Wednesday, June 28, 2017


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The court of appeals has decided to oppose the president and side with the immigrants as they unanimously refused to reinstate the ban from seven Middle East countries.

Donald Trump Tweeted about the ruling saying, “See you in court”.

It looks like this battle is far from over and we want to know if you support the ban or not?

Do you support Trump’s ban of seven Middle Eastern countries with ties to terrorism?

Let us know why you support the ban or why you are against it below in the comments.

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Muslim Refugee

A female German police officer was viciously attacked by a Muslim refugee–after he freaked out at a train station.

Her attacker was a 23-year-old Moroccan man, described as an “asylum-seeker.” After conductors on the train platform in Osnabruck, Germany, tried to check his ticket, he apparently started acting strangely.

They quickly called for police to help–which is when the man flew into a rage and the situation escalated into violence.

The refugee first attacked the female officer, kicking and biting her while screaming, “Allah hu Akbar,” the jihadist call-to-action, and pledging allegiance to ISIS. He also tried to grab one of the police officers’ service pistol.

It ultimately took three police officers to subdue the attacker. His attacks left the female cop with a “massive” knee injury and another officer with a broken rib and bites on his arm.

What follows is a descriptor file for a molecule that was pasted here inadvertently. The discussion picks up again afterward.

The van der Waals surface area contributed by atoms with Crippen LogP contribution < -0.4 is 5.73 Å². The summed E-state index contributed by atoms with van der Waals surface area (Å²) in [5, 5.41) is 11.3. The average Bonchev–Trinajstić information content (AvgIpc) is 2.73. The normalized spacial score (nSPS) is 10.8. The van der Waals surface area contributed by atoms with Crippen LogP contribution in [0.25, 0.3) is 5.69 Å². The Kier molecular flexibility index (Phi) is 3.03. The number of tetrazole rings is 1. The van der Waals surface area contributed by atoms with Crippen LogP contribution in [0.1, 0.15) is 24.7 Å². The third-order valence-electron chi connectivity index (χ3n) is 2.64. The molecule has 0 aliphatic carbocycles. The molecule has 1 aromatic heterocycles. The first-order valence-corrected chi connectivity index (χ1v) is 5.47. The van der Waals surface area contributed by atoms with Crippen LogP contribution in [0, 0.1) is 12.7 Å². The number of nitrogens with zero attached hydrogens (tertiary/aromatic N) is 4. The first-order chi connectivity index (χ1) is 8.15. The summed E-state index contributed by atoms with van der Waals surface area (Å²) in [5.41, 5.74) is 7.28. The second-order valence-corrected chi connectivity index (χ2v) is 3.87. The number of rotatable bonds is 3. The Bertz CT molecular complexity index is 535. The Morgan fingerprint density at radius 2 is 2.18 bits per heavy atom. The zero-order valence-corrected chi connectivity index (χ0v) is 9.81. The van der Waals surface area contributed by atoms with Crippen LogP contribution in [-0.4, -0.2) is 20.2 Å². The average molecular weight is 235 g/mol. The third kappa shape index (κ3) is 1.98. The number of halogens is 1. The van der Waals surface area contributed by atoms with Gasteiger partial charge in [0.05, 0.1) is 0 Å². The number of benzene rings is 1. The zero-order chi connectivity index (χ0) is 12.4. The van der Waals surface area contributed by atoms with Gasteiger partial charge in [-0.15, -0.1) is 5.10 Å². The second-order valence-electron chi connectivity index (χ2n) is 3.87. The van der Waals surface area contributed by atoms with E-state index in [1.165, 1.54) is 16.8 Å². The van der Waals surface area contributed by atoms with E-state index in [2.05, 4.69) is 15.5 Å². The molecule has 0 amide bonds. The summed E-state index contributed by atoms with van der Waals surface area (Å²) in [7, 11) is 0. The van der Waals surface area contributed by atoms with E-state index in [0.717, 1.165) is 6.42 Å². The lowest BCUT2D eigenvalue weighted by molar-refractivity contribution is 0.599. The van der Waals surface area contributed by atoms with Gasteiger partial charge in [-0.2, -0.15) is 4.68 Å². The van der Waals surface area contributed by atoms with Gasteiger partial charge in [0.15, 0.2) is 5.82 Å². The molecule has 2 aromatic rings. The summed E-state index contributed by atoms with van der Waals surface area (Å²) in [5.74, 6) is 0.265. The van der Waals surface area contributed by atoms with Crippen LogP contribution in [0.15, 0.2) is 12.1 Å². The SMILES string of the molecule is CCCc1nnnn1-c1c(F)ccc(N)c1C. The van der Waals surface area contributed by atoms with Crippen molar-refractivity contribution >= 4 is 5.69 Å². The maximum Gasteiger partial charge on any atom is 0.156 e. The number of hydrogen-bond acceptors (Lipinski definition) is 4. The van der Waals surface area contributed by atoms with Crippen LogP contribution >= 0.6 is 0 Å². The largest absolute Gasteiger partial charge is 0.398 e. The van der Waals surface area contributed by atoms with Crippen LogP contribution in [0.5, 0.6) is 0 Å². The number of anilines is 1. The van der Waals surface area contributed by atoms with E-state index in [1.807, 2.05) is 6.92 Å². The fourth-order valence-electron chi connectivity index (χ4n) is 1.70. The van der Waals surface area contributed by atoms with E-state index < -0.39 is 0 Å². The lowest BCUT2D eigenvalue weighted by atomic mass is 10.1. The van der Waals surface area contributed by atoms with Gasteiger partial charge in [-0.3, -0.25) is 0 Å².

It’s unclear what exactly made the man fly off the handle. Some sources suggest that the man, who didn’t speak German, didn’t understand his ticket was being checked–and feared he was being deported. But police have rejected that explanation, saying it would’ve been impossible for the refugee not to understand what was going on.

Despite his comments, a search of his apartment showed that he’s not affiliated with ISIS, and was not trying to commit an act of terror when he was arrested.

In a strange reversal, according to Breitbart, the attacker is now considering a legal case against police–citing police brutality for his treatment at the train station.

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President Obama sees a strong parallel between the first Thanksgiving–and the refugees pouring out of Muslim nations like Syria.

“Nearly four centuries after the Mayflower set sail, the world is still full of pilgrims: men and women who want nothing more than the chance for a safer, better future for themselves and their families,” Obama said on Thursday, in a special Thanksgiving version of his weekly address to the American public. “What makes America America is that we offer that chance.”

Over the past few weeks–especially since the November 13 terrorist attacks on Paris–the American people have begun to sour on the idea of taking refugees from predominately Muslim countries.